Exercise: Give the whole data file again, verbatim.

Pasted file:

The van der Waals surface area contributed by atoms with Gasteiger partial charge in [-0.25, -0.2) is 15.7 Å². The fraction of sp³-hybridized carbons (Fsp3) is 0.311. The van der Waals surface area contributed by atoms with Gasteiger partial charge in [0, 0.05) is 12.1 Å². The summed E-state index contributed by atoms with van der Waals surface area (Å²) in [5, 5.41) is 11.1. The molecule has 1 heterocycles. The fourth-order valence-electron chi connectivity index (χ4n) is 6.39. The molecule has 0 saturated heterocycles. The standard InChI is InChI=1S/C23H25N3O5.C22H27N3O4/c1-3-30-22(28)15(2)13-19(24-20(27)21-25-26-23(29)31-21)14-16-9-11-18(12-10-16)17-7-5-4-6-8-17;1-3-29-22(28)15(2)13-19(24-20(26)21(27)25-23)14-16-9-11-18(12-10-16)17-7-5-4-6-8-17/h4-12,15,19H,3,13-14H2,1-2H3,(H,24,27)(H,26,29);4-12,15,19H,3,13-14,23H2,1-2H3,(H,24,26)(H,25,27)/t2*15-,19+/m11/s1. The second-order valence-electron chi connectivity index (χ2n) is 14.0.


The van der Waals surface area contributed by atoms with Gasteiger partial charge in [-0.25, -0.2) is 15.7 Å². The fraction of sp³-hybridized carbons (Fsp3) is 0.311. The van der Waals surface area contributed by atoms with Gasteiger partial charge in [0, 0.05) is 12.1 Å². The summed E-state index contributed by atoms with van der Waals surface area (Å²) in [5, 5.41) is 11.1. The molecule has 1 heterocycles. The fourth-order valence-electron chi connectivity index (χ4n) is 6.39. The molecule has 0 saturated heterocycles. The standard InChI is InChI=1S/C23H25N3O5.C22H27N3O4/c1-3-30-22(28)15(2)13-19(24-20(27)21-25-26-23(29)31-21)14-16-9-11-18(12-10-16)17-7-5-4-6-8-17;1-3-29-22(28)15(2)13-19(24-20(26)21(27)25-23)14-16-9-11-18(12-10-16)17-7-5-4-6-8-17/h4-12,15,19H,3,13-14H2,1-2H3,(H,24,27)(H,26,29);4-12,15,19H,3,13-14,23H2,1-2H3,(H,24,26)(H,25,27)/t2*15-,19+/m11/s1. The second-order valence-electron chi connectivity index (χ2n) is 14.0.